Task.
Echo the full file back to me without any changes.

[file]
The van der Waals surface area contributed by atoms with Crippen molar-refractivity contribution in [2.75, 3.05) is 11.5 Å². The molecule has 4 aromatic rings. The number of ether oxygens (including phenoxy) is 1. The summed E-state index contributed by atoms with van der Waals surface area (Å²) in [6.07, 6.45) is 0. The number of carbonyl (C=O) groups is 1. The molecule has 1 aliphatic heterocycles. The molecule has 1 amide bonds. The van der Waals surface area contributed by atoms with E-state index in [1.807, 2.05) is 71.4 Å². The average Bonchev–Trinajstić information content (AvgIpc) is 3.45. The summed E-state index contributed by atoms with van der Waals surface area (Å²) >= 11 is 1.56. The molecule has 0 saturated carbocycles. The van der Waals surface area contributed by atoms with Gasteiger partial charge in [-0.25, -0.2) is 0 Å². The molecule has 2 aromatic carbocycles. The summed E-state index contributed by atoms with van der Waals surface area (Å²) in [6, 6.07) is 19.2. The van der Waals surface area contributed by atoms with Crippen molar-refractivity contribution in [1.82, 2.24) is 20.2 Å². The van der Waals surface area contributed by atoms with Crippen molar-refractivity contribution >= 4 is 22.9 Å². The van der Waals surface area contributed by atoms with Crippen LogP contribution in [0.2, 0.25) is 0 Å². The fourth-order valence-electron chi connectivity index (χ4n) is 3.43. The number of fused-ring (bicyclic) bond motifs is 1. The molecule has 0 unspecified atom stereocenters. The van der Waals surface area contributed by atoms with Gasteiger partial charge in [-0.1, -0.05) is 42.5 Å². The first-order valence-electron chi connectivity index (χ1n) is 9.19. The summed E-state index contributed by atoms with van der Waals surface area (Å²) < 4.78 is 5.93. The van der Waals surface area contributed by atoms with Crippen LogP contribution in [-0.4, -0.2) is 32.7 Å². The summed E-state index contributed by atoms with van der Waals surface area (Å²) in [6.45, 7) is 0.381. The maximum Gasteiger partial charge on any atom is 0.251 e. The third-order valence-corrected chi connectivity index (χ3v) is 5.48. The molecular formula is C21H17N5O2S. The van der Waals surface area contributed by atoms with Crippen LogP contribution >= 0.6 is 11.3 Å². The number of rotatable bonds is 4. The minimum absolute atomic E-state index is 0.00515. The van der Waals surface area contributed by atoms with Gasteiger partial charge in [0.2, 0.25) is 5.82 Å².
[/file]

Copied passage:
The van der Waals surface area contributed by atoms with Crippen molar-refractivity contribution in [2.75, 3.05) is 11.5 Å². The molecule has 4 aromatic rings. The number of ether oxygens (including phenoxy) is 1. The summed E-state index contributed by atoms with van der Waals surface area (Å²) in [6.07, 6.45) is 0. The number of carbonyl (C=O) groups is 1. The molecule has 1 aliphatic heterocycles. The molecule has 1 amide bonds. The van der Waals surface area contributed by atoms with E-state index in [1.807, 2.05) is 71.4 Å². The average Bonchev–Trinajstić information content (AvgIpc) is 3.45. The summed E-state index contributed by atoms with van der Waals surface area (Å²) >= 11 is 1.56. The molecule has 0 saturated carbocycles. The van der Waals surface area contributed by atoms with Gasteiger partial charge in [-0.25, -0.2) is 0 Å². The molecule has 2 aromatic carbocycles. The summed E-state index contributed by atoms with van der Waals surface area (Å²) in [6, 6.07) is 19.2. The van der Waals surface area contributed by atoms with Crippen molar-refractivity contribution in [1.82, 2.24) is 20.2 Å². The van der Waals surface area contributed by atoms with Crippen molar-refractivity contribution >= 4 is 22.9 Å². The van der Waals surface area contributed by atoms with Crippen LogP contribution in [0.2, 0.25) is 0 Å². The fourth-order valence-electron chi connectivity index (χ4n) is 3.43. The number of fused-ring (bicyclic) bond motifs is 1. The molecule has 0 unspecified atom stereocenters. The van der Waals surface area contributed by atoms with Gasteiger partial charge in [-0.1, -0.05) is 42.5 Å². The first-order valence-electron chi connectivity index (χ1n) is 9.19. The summed E-state index contributed by atoms with van der Waals surface area (Å²) < 4.78 is 5.93. The van der Waals surface area contributed by atoms with Crippen LogP contribution in [-0.4, -0.2) is 32.7 Å². The summed E-state index contributed by atoms with van der Waals surface area (Å²) in [6.45, 7) is 0.381. The maximum Gasteiger partial charge on any atom is 0.251 e. The third-order valence-corrected chi connectivity index (χ3v) is 5.48. The molecular formula is C21H17N5O2S. The van der Waals surface area contributed by atoms with Crippen LogP contribution >= 0.6 is 11.3 Å². The number of rotatable bonds is 4. The minimum absolute atomic E-state index is 0.00515. The van der Waals surface area contributed by atoms with Gasteiger partial charge in [0.2, 0.25) is 5.82 Å².